To biterman

This is a discussion on To biterman within the A Brief History of Cprogramming.com forums, part of the Community Boards category; Sorry, I tried to reply to your PM but the wretched board said my message was to long!!! Message... I ...

  1. #1
    It's full of stars adrianxw's Avatar
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    To biterman

    Sorry, I tried to reply to your PM but the wretched board said my message was to long!!!

    Message...

    I don't mind the PM system, I don't tend to use much, and indeed, last time somebody wrote to me, their message sat in the basket unread for about a week because I didn't notice it!

    Anyway...

    >>>
    there's no programming involved at all it's just electric pulses and other stuff
    <<<

    ... yes, that is exactly what I mean. The function is acheived by an electronic circuit. NAND gates are actually extremely versatile, given enough of them, a clock, (and a 5 volt power supply the size of a small house!), you could actually build the hardware of the computer in front of you.

    >>>
    So things work either as the previously mentioned NAND chips or they have a ROM in them, like a BIOS chip?
    <<<

    There are other ways as well, after all, a NAND gate is made of smaller components.

    >>>
    Anyways, this is all way over my head, it's just too interesting for me not to ask.
    <<<

    Something that many programmers forget is that the thing they are programming is a machine. It is a collection of electronic components. If pressed, many will say there computer consists of a motherboard, a graphics card etc. without thinking about the chips that go to make up these large parts, or the gates inside these chips, or the transistors they are made from, or indeed, the crystal lattice the transistors are made from.

    Sadly these days, this is not even taught at university level education in some places.

    I came from the other direction. I'd been playing with electronic components, building radios and other odds and sods, since I was a boy, so I find this stuff easy and interesting.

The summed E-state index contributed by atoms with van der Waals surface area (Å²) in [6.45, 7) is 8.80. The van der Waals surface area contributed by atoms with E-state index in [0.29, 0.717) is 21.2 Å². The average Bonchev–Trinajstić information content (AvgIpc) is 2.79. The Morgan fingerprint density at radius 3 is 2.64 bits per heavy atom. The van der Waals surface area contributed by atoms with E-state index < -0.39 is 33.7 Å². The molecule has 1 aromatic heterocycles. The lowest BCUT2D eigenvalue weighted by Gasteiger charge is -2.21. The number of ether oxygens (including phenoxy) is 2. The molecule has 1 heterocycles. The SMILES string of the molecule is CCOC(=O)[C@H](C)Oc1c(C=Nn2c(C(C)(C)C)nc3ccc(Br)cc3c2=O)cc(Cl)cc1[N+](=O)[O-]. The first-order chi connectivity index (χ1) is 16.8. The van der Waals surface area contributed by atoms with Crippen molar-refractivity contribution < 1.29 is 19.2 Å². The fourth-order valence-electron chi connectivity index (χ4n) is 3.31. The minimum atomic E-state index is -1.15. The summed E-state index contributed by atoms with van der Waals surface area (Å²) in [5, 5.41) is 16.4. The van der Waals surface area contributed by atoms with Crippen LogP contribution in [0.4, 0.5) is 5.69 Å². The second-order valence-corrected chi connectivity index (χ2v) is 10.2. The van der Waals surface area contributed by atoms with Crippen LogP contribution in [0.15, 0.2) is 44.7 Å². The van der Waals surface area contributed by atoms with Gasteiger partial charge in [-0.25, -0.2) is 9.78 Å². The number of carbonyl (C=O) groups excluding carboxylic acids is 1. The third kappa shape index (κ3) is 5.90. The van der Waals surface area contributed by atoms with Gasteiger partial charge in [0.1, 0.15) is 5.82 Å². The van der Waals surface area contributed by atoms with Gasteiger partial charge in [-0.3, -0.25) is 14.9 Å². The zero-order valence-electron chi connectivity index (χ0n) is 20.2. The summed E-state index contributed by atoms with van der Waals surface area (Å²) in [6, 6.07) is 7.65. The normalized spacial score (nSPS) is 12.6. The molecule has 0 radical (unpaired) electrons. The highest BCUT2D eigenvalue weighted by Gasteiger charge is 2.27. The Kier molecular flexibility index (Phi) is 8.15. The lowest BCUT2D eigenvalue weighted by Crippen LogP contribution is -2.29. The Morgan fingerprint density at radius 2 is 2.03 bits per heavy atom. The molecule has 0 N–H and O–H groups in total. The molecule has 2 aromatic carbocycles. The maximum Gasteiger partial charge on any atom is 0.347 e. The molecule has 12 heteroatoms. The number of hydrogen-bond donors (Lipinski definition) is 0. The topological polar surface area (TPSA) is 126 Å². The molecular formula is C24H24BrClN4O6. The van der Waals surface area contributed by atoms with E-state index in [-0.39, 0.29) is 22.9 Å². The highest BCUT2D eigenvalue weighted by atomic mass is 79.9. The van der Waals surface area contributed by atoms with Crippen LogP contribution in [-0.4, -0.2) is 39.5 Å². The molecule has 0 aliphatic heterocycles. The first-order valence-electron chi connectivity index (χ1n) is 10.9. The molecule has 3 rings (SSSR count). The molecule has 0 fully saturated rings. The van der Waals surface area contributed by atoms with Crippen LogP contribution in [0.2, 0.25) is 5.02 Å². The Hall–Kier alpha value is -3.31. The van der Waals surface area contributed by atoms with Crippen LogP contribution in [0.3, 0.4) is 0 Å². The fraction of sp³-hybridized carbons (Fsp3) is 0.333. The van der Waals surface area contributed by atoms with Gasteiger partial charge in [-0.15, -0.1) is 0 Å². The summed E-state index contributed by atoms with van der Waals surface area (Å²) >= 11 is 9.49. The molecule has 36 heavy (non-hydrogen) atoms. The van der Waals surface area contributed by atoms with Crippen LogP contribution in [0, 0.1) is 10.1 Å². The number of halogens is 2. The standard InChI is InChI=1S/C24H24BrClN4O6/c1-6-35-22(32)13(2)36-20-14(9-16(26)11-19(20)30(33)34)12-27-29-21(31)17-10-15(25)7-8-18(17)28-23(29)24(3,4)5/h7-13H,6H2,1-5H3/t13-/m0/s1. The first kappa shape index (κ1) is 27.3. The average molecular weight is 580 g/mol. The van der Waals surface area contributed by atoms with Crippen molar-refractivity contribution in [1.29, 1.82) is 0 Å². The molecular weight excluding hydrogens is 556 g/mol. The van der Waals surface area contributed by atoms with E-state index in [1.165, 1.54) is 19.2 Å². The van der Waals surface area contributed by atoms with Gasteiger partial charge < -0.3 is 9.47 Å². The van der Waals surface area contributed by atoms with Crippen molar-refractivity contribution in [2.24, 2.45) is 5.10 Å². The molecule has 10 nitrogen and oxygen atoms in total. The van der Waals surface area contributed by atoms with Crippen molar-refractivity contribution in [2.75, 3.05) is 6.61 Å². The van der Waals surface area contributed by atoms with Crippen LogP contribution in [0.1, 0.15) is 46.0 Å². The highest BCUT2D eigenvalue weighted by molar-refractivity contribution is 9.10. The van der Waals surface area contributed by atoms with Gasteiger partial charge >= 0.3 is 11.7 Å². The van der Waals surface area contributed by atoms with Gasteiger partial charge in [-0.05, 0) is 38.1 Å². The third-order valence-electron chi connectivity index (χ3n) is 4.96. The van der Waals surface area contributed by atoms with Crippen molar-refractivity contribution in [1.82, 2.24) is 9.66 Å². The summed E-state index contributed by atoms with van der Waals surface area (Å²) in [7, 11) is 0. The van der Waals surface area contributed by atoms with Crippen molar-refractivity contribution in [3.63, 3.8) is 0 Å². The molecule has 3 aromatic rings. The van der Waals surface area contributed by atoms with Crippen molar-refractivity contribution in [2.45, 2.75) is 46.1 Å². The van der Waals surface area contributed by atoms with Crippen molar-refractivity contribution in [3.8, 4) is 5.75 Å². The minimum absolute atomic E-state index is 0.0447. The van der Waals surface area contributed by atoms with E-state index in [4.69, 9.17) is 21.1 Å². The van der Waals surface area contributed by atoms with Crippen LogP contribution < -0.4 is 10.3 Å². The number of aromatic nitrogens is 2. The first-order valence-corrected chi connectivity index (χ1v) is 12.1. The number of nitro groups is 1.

Wave upon wave of demented avengers march cheerfully out of obscurity unto the dream.

  2. #2
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    ...

    I find it exceedingly interesting as well. Mainly because it, as you said, is taken for granted. When you tell someone you are or want to be a programmer, they inmediately think PC, of course that's natural, but no one ever considers chips or electronic appliances, or even the parts that make the PC be a PC.

    To me it's one of the great things i could do after i learn how to do it. Programming BIOS's or Discman's, you don't meet many of the people that actually do that, but it's obvious that there has to be quite alot of them.

    How'd you get into that line of work anyways?

    adios,
    biterman.
    Do you know how contemptous they are of you?

  3. #3
    It's full of stars adrianxw's Avatar
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    >>> How'd you get into that line of work anyways?

    As I said in another thread somewhere, the embedded systems these days are not programmed in a very different way from normal programming. The development systems come with an IDE, a compiler/linker and usually some special tools for downloading the binary into a target system. To get into that line, simply apply for a job with a company that produces this kind of stuff. Many will ask for embedded experience, but these days most employers know that their requirements aren't as specific as they used to be.

    With BIOS type stuff, you'd need to be in a bit deeper since this stuff tends to be very processor/support chip specific. Again, try to get in with a company that builds things with computers in them as components. We have a BIOS group here which looks after the BIOS in our products which don't use commercial computer boards.
    Wave upon wave of demented avengers march cheerfully out of obscurity unto the dream.

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